3. If the car feels like it’s on rails, drive faster.
As I said, if the car is not sliding at all, then I know I’m slow. If I’m not sliding, I know I can increase my speed.
4. Relax your grip and breathe.
The next time you’re driving down the highway, grip the steering wheel as tightly as you can. Notice how much vibration you sense coming back through the wheel. Next, relax your hands, gripping the steering wheel lightly, and notice how much more vibration you feel. The lighter your grip on the wheel, the more feedback you get from the car. If you’re having a hard time sensing the limits of the car in the rain, I suspect you have too tight a grip on the steering wheel.
Next? Relax. Breathe.
When you hold your breath, you tend to tense your body, and therefore reduce your ability to sense the limits of the tires. When you tense your hands and arms, you tend to hold your breath, or at a minimum, restrict it. Which comes first? Holding your breath, leading to tense hands and arms? Or tensing your hands and arms, leading to restricting breathing? It doesn’t matter. What matters is relaxing your hands and arms, and breathing (or the other way around).
But something worse happens when you hold or restrict your breath: Your brain interprets it as fear and anxiety, and when that happens you kick into fight or flight mode, causing your brain to operate at less than its peak. By “less than its peak,” I mean that it processes information more slowly, and your vision tends to drop – you don’t look as far ahead. I don’t need to tell you that neither of these is good.
Deliberately practice breathing when driving in the rain. The more you do that, the more automatic it will be and the more relaxed you’ll be. If you’ve ever seen in-car video of Hans Stuck driving in the rain, you’ll see that he’s playing like a little kid jumping up and down in a mud puddle. Often, he would yodel! Perhaps that was how he made sure he wasn’t holding his breath.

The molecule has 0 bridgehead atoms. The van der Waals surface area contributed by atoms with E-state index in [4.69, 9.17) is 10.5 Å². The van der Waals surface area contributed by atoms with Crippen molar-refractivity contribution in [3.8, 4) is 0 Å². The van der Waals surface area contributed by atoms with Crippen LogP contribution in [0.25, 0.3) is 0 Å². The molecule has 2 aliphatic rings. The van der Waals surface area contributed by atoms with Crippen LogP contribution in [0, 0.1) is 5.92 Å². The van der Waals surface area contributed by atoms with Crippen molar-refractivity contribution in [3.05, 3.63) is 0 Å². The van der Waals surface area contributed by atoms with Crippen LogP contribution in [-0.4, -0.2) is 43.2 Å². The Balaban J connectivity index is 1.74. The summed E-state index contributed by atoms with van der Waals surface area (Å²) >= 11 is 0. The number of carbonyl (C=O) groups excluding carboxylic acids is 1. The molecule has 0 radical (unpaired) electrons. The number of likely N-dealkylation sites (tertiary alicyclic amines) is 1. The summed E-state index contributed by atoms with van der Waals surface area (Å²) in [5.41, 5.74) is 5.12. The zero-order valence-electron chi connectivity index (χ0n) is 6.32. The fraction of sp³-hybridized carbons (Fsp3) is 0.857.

Racing in the rain can be the most fun you’ll ever experience in a car, especially if you keep these four tips in mind. And more importantly, if you deliberately practice them you’ll find yourself “car dancing” in the rain before you know it. If you don’t believe me, just ask Enzo.
For more information about Ross’s tips, coaching, eCourses, newsletter, Virtual Track Walk videos, and other resources to help you drive at your best, go to www.SpeedSecrets.com
Admit it – the majority of new cars look the same. Strip off the logos of all 2023 compact SUV’s, and we’d bet you wouldn’t be able to tell the difference.
Kia has released full details of the Kia EV9 SUV, its first three-row seat electric flagship SUV.
The 2023 London Concours is set to celebrate the evolution of automotive aerodynamics in its seventh annual event from June 6th to 8th, 2023.
The fact is, today sports car racing offers far more opportunities to land a paid ride and build a career as a professional race car driver.
The Lightship L1 Trailer is the first purpose-built travel trailer with a self-propulsion system, enabling almost zero range or mile-per-gallon efficiency loss for the vehicle towing it.